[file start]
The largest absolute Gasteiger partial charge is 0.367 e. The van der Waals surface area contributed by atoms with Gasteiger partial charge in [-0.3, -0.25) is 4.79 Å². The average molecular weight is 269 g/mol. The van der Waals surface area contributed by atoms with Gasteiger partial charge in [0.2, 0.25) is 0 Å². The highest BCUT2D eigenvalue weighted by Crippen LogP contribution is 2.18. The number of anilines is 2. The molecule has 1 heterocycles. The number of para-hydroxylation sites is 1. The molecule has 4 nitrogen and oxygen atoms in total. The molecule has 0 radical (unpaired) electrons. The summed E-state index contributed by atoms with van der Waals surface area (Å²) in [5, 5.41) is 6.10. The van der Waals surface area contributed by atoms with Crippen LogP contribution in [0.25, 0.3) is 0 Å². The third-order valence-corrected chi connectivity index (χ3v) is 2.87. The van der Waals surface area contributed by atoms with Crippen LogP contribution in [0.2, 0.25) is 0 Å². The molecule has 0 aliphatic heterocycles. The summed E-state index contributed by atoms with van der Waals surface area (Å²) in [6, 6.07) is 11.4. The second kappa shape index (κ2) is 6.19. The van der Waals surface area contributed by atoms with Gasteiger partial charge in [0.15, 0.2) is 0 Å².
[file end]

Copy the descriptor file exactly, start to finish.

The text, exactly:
The largest absolute Gasteiger partial charge is 0.367 e. The van der Waals surface area contributed by atoms with Gasteiger partial charge in [-0.3, -0.25) is 4.79 Å². The average molecular weight is 269 g/mol. The van der Waals surface area contributed by atoms with Gasteiger partial charge in [0.2, 0.25) is 0 Å². The highest BCUT2D eigenvalue weighted by Crippen LogP contribution is 2.18. The number of anilines is 2. The molecule has 1 heterocycles. The number of para-hydroxylation sites is 1. The molecule has 4 nitrogen and oxygen atoms in total. The molecule has 0 radical (unpaired) electrons. The summed E-state index contributed by atoms with van der Waals surface area (Å²) in [5, 5.41) is 6.10. The van der Waals surface area contributed by atoms with Crippen LogP contribution in [0.25, 0.3) is 0 Å². The third-order valence-corrected chi connectivity index (χ3v) is 2.87. The van der Waals surface area contributed by atoms with Crippen LogP contribution in [0.2, 0.25) is 0 Å². The molecule has 0 aliphatic heterocycles. The summed E-state index contributed by atoms with van der Waals surface area (Å²) in [6, 6.07) is 11.4. The second kappa shape index (κ2) is 6.19. The van der Waals surface area contributed by atoms with Gasteiger partial charge in [0.15, 0.2) is 0 Å².